The other 245 hospitals, marked orange on the map, were classed as ‘requires improvement’ in their most recent inspection report.
The investigation into England’s sub-par health facilities is the latest in a string of MailOnline exposés.
Last week we performed an audit on the worst-performing community pharmacies in Britain.
Top 10 worst rated areas for hospitals in England
The areas with the highest proportion of hospitals that failed to meet all required standards by the CQC:
1. London: 39
2. Birmingham: 8
3. Manchester: 8
4. Liverpool: 6
5. Leeds: 5
5. Leicester: 5
6. Southampton: 5
7. Sheffield: 4
8. Ashford: 3
9. Bournemouth: 3
10. Reading: 3
Earlier this year, MailOnline also mapped every CQC-ranked ‘inadequate’ and ‘requires improvement’ GP surgery.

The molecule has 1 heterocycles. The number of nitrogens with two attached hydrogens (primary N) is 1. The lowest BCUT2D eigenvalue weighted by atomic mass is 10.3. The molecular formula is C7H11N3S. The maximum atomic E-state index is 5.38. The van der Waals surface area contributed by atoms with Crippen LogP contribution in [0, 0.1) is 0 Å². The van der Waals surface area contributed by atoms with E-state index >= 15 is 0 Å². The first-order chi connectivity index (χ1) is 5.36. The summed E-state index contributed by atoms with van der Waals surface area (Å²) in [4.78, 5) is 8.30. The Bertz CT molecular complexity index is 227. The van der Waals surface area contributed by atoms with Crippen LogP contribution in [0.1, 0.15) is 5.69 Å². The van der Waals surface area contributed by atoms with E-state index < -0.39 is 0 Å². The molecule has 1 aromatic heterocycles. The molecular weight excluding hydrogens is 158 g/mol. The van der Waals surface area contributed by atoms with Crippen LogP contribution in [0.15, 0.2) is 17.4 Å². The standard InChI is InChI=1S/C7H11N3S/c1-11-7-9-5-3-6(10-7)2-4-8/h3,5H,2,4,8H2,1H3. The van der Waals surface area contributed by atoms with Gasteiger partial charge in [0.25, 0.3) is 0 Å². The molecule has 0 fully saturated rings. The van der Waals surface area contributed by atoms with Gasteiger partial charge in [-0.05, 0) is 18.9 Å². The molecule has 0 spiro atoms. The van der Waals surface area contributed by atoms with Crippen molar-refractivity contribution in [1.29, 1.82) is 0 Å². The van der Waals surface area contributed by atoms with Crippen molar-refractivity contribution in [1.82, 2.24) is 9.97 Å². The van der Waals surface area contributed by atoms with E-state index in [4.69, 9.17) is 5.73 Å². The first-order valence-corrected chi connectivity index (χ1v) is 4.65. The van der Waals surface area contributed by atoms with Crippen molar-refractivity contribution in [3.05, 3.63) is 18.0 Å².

The CQC watchdog carries out regular inspections of every hospital in the country.
It rates each hospital as either ‘outstanding’, ‘good’, ‘requires improvement’ or ‘inadequate’ based on five criteria.
These include assessing whether services are safe, effective, caring, responsive and well-led.
The overall hospital rating does not necessarily mean that every service at the site performs at that level.
Of the 245 rated as requiring improvement by the regulator, over half (132) were NHS hospitals. The other were private.
Meanwhile, among the 23 rated inadequate, seven were NHS while 16 were private.
Services these private hospitals offer include dental diagnostics and screening tests, 2D and 4D pregnancy ultrasound scans and cosmetic surgery.
One in 10 patients in the UK now pay for private treatment in the UK — a rise of 39 per cent over the past two years — with millions now bypassing their own GP or hospital completely as they struggle to get appointments.